Measuring physical activity in obese populations using accelerometry
Gerrard-Longworth, SP 2015, Measuring physical activity in obese populations using accelerometry , PhD thesis, University of Salford.
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The thesis is concerned with objectively measuring human physical activity through accelerometry, and compares the effectiveness of algorithms between obese and non-obese groups. The thesis comprises three studies: Classification of Aerobic and Gym-based Exercises from Accelerometer Output. This study investigated whether accurate classification could be achieved from hip- or ankle-mounted accelerometers for a programme of aerobic exercises and free-living activities. It also examined whether accuracy was affected by obesity, and whether a single classifier could be applied across BMI groups. The study achieved high classification accuracies (85% for hip and 94% for ankle) for both obese and normal BMI groups using the same approach across groups. Walking Speed Estimation Using Accelerometry. This study aimed to develop a speed estimation model that was applicable across BMI groups, and which utilised a hip-mounted accelerometer. To achieve this, multiple accelerometer signal features were evaluated for use in a linear speed estimation model, and performance was compared between obese and normal BMI groups. The speed estimation algorithm achieved overall RMSE of 0.08ms-1 for a mixed BMI group, which is comparable with previous research using homogeneous groups. Prediction of Energy Expenditure from Accelerometer Output. This study aimed to identify physiological and anthropometric parameters for use in an improved energy expenditure estimation model. Model performance was tested on a mixed BMI group. The energy expenditure prediction model incorporating subject attributes showed around 20% improvement over the standard model. This research found that current approaches to activity classification using accelerometry are equally applicable to obese groups and normal BMI groups. Walking speed prediction was shown to be possible from a hip-mounted accelerometer for both obese and normal BMI groups. Energy expenditure estimation is improved by including subject-specific parameters in the prediction model. Accelerometry is, therefore, a suitable tool for measuring different aspects of physical activity for obese and mixed BMI groups.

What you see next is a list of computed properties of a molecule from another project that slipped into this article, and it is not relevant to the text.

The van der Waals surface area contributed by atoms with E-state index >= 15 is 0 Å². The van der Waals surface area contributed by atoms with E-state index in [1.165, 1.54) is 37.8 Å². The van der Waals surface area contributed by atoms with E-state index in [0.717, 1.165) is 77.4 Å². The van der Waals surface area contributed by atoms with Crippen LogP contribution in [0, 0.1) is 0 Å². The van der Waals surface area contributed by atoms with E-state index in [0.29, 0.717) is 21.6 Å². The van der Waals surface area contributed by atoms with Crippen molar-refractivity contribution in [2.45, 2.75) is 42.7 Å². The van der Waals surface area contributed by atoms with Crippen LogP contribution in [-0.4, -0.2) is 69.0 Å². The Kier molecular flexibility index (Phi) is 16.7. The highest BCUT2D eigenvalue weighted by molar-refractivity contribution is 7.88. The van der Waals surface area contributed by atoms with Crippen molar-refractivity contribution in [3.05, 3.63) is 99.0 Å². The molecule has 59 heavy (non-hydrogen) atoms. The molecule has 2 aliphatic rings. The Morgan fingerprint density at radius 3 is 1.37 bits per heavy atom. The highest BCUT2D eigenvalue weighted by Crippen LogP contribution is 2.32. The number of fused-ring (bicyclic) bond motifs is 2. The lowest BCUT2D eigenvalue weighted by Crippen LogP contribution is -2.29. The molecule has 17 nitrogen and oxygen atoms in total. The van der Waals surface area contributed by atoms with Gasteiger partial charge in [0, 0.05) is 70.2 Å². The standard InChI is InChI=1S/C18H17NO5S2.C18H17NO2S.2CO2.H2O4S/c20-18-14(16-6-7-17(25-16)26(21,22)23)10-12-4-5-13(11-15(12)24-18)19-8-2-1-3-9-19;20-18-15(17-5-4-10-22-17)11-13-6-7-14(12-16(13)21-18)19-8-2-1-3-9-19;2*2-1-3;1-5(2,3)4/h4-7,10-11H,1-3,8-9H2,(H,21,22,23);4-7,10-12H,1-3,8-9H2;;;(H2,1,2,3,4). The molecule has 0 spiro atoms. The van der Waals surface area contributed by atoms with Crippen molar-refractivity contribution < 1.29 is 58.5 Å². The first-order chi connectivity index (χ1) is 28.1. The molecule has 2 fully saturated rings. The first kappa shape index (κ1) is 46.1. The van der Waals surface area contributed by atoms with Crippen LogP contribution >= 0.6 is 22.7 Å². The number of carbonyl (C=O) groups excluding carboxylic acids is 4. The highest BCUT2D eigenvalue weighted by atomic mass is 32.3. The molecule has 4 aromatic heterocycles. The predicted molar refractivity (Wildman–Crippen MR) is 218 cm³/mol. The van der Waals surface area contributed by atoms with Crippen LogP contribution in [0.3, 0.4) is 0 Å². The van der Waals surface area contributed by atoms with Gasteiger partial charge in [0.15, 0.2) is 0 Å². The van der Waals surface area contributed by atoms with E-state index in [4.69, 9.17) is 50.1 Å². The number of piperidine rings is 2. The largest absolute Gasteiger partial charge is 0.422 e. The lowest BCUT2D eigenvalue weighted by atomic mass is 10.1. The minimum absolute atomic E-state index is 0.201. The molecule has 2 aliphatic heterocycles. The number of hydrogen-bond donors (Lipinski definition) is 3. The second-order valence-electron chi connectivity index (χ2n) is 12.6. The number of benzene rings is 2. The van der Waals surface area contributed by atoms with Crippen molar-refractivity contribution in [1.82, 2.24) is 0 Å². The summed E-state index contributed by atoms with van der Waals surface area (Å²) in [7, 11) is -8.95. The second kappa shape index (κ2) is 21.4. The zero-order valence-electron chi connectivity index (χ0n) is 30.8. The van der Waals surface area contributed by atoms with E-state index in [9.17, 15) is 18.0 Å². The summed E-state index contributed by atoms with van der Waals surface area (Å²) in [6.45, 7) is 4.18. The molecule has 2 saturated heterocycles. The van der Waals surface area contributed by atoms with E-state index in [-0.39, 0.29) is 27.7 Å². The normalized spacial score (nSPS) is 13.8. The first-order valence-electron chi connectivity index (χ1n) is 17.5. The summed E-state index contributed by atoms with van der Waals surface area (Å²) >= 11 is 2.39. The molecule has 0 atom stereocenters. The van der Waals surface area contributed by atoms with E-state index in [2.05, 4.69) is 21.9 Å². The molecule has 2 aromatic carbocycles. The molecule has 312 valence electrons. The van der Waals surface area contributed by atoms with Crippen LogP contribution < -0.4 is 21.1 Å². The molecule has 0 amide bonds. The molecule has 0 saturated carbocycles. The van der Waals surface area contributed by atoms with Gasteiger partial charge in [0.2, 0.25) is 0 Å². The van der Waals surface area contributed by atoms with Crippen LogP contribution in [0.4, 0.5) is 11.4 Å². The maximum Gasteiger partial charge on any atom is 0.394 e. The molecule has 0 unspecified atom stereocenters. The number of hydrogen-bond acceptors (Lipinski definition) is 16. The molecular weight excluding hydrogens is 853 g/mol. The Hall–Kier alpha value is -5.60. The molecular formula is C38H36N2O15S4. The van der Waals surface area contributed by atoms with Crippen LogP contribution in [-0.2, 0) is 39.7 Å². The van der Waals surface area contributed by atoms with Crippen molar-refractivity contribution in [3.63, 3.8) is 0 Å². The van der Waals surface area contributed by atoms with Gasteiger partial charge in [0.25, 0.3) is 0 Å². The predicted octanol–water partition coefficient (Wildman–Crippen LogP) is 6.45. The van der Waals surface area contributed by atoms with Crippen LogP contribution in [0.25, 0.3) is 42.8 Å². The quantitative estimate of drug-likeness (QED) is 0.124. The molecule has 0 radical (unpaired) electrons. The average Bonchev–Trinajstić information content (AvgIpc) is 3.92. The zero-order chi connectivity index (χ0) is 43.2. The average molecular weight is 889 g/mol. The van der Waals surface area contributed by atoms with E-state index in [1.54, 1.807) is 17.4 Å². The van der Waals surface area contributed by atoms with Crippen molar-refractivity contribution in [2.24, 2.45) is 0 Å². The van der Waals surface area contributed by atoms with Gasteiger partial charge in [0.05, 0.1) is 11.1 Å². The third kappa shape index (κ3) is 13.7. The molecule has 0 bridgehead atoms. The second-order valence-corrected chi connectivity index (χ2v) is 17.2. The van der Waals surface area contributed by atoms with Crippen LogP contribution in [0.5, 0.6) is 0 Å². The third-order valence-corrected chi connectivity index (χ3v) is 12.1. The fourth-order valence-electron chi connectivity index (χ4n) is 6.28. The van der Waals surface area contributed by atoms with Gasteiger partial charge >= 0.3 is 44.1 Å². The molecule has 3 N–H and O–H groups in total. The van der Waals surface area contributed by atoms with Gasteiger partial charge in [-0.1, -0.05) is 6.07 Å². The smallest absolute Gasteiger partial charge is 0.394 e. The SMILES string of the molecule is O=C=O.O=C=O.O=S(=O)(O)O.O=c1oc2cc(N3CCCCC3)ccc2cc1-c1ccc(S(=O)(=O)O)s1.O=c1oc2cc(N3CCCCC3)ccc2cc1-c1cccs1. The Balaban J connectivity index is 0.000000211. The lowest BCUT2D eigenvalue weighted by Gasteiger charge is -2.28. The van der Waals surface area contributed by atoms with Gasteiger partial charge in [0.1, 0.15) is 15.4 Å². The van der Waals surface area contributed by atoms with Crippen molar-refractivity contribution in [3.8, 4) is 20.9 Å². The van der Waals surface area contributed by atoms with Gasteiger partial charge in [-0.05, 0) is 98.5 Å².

|Item Type:||Thesis (PhD)|
|Contributors:||Preece, SJ (Supervisor)|
|Schools:||Schools > School of Health Sciences|
|Funders:||SSHOES (part funded)|
|Depositing User:||SP Gerrard-Longworth|
|Date Deposited:||27 Jul 2015 15:01|
|Last Modified:||05 Apr 2016 18:21|
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